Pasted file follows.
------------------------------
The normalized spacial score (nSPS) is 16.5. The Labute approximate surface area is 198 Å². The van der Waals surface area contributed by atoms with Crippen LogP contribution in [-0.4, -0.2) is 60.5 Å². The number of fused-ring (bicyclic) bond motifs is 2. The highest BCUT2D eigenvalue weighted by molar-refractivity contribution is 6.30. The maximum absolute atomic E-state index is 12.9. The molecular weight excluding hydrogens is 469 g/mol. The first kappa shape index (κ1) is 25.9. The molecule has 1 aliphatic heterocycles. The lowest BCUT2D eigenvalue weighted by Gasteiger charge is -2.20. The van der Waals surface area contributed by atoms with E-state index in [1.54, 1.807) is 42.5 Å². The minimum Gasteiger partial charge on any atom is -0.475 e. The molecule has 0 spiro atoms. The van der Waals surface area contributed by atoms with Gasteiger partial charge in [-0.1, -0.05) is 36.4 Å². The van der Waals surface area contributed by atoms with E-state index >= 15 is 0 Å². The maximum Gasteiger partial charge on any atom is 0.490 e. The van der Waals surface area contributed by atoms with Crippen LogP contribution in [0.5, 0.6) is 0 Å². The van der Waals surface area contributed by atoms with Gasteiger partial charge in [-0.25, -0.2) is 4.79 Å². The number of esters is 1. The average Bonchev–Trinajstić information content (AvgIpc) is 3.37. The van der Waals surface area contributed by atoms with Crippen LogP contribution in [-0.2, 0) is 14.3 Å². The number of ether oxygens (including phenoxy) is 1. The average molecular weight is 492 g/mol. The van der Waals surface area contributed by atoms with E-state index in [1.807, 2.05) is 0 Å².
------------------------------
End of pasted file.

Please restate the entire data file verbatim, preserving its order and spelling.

The normalized spacial score (nSPS) is 16.5. The Labute approximate surface area is 198 Å². The van der Waals surface area contributed by atoms with Crippen LogP contribution in [-0.4, -0.2) is 60.5 Å². The number of fused-ring (bicyclic) bond motifs is 2. The highest BCUT2D eigenvalue weighted by molar-refractivity contribution is 6.30. The maximum absolute atomic E-state index is 12.9. The molecular weight excluding hydrogens is 469 g/mol. The first kappa shape index (κ1) is 25.9. The molecule has 1 aliphatic heterocycles. The lowest BCUT2D eigenvalue weighted by Gasteiger charge is -2.20. The van der Waals surface area contributed by atoms with E-state index in [1.54, 1.807) is 42.5 Å². The minimum Gasteiger partial charge on any atom is -0.475 e. The molecule has 0 spiro atoms. The van der Waals surface area contributed by atoms with Gasteiger partial charge in [-0.1, -0.05) is 36.4 Å². The van der Waals surface area contributed by atoms with E-state index >= 15 is 0 Å². The maximum Gasteiger partial charge on any atom is 0.490 e. The van der Waals surface area contributed by atoms with Crippen LogP contribution in [0.5, 0.6) is 0 Å². The van der Waals surface area contributed by atoms with Gasteiger partial charge in [-0.25, -0.2) is 4.79 Å². The number of esters is 1. The average Bonchev–Trinajstić information content (AvgIpc) is 3.37. The van der Waals surface area contributed by atoms with Crippen LogP contribution in [-0.2, 0) is 14.3 Å². The number of ether oxygens (including phenoxy) is 1. The average molecular weight is 492 g/mol. The van der Waals surface area contributed by atoms with E-state index in [1.807, 2.05) is 0 Å².